[Tim Schumacher] got a Crazepony Mini quadcopter and has been reprogramming it “bare metal” — that is to say he’s programming the STM32 without using an operating system or do-it-all environment. His post on the subject is a good reference for working with the STM32 and the quadcopter, too.
If you haven’t seen the quadcopter, it is basically a PC board with props. The firmware is open source but uses the Keil IDE. The CPU is an STM32 with 64K of program memory. In addition, the drone sports a wireless module, a digital compass, an altimeter, and a gyro with an accelerometer.
Although the post is really about the quadcopter, [Tim] also gives information about the Blue Pill which could be applied to other STM32 boards, as well. On the hardware side, he’s using a common USB serial port and a Python-based loader.
On the software side, he shows how to set up the linker and, using gcc, control output ports. Of course, there’s more to go to work the other peripherals, and Tim’s planning to investigate CMSIS to make that work easier. Our earlier post on STM32 prompted [Wassim] over on Hackaday.io to review a bunch of IDEs. That could be helpful, too.
7 thoughts on “Quadcopter Uses Bare Metal STM32”
> The firmware is open source but uses the Keil IDE.
uVisiiioonn! *Shakes fist at cloud*
Actually uVision doesn’t seem /that/ bad when you’re stuck using it in conjunction with STM32CubeMX.. Because CubeMX is just that much worse.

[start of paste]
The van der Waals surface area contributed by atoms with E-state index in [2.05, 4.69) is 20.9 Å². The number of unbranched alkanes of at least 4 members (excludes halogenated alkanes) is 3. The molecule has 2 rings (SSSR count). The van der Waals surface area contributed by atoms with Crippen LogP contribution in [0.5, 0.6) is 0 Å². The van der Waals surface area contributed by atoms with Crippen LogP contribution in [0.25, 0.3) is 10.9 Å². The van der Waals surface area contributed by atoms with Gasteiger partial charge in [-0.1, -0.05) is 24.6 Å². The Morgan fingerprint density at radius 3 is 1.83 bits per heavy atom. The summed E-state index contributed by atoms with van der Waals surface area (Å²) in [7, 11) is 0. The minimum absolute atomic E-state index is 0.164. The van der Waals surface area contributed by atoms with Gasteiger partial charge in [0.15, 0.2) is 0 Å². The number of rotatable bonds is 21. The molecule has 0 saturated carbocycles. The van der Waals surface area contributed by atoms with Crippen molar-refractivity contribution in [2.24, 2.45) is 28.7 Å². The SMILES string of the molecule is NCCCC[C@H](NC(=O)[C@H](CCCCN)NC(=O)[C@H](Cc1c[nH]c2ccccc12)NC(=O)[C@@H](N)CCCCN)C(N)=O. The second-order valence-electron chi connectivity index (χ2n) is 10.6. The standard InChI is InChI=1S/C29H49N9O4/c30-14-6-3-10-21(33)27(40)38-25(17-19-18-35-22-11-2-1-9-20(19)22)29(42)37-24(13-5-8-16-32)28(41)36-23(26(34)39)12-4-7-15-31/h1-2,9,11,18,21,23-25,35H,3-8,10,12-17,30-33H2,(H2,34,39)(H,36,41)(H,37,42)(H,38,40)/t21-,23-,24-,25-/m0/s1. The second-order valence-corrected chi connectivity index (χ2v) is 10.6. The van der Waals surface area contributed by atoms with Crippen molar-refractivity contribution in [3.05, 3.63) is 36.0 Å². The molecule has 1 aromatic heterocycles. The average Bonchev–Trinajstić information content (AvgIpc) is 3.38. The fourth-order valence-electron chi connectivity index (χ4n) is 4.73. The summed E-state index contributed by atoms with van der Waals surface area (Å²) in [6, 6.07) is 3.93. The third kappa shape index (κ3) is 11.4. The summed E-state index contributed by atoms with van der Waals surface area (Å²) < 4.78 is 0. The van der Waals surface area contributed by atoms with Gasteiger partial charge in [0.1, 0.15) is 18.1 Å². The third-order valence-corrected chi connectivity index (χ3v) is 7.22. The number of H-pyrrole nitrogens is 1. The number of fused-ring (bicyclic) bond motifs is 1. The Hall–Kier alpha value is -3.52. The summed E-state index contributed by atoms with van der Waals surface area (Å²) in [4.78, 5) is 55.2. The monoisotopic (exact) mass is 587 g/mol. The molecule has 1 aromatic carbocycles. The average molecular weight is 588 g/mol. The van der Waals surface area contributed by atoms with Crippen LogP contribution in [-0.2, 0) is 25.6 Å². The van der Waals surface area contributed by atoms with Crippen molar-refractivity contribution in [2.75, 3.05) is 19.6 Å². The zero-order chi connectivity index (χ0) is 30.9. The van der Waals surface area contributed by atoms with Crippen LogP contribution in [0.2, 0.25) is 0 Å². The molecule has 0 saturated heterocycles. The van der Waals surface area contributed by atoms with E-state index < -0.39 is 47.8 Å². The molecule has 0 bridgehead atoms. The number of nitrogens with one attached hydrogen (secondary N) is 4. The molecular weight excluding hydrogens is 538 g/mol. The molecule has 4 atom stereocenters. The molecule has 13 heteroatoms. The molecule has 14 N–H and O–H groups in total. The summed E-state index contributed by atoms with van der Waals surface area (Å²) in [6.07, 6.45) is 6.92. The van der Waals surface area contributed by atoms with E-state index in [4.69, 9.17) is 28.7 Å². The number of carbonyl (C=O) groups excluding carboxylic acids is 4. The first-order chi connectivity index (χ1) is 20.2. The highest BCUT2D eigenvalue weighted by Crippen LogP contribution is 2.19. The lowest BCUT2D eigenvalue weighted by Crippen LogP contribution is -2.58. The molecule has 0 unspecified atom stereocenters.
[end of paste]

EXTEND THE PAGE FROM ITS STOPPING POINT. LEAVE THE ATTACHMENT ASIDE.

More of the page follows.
Seems like the mechanical engineering is an afterthought here.
Reading this makes it feel like 2010 again.
“Fortunately most STM32 boards like the popular Blue Pill board have a USB to UART bridge with the CP2102 chip on board”
Clearly I purchased the wrong version of Blue Pill, not a USB bridge in sight
I am quite glad that mine has the USB connector connected to the internal USB of the STM32 and not to a CP2102.. And I think that is the standard.
I’m curious as to how this is different to the normal quadcoptor boards you can buy which are based on the STM32 (F3, F4 & F7) which run Betaflight (or the various forks)?
Thank you for documenting a path into STM32, using the GNU toolchain. Having used it exclusively on a variety of targets over the last two decades, it’s a prerequisite for taking the trouble to learn new target hardware – one variable at the time.
(*nix is the IDE, given make, ctags, binutils, gcc, and vim.) A look at ARM is on the todo list, and the power/price point is revelatory after using a lot of AVRs.
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